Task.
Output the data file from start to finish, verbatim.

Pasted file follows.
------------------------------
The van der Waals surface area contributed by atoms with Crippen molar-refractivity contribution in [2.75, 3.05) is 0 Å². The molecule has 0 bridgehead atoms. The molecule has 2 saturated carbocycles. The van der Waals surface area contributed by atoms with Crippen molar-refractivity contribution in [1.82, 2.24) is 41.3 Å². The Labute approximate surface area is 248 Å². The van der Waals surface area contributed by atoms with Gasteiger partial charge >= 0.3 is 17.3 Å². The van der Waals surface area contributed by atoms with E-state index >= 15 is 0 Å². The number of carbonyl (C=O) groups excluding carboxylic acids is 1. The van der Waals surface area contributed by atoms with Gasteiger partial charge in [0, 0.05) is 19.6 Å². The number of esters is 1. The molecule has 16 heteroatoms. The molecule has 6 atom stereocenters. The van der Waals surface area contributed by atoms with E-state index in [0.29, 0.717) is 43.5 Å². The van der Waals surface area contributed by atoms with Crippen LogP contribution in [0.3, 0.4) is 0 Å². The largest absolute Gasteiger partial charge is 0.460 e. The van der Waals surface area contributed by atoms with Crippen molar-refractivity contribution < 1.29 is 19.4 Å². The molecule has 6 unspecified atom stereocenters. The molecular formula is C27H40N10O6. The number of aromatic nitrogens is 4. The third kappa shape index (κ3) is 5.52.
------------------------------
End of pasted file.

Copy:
The van der Waals surface area contributed by atoms with Crippen molar-refractivity contribution in [2.75, 3.05) is 0 Å². The molecule has 0 bridgehead atoms. The molecule has 2 saturated carbocycles. The van der Waals surface area contributed by atoms with Crippen molar-refractivity contribution in [1.82, 2.24) is 41.3 Å². The Labute approximate surface area is 248 Å². The van der Waals surface area contributed by atoms with Gasteiger partial charge >= 0.3 is 17.3 Å². The van der Waals surface area contributed by atoms with E-state index >= 15 is 0 Å². The number of carbonyl (C=O) groups excluding carboxylic acids is 1. The van der Waals surface area contributed by atoms with Gasteiger partial charge in [0, 0.05) is 19.6 Å². The number of esters is 1. The molecule has 16 heteroatoms. The molecule has 6 atom stereocenters. The van der Waals surface area contributed by atoms with E-state index in [0.29, 0.717) is 43.5 Å². The van der Waals surface area contributed by atoms with Crippen LogP contribution in [0.3, 0.4) is 0 Å². The largest absolute Gasteiger partial charge is 0.460 e. The van der Waals surface area contributed by atoms with Crippen molar-refractivity contribution < 1.29 is 19.4 Å². The molecule has 6 unspecified atom stereocenters. The molecular formula is C27H40N10O6. The number of aromatic nitrogens is 4. The third kappa shape index (κ3) is 5.52.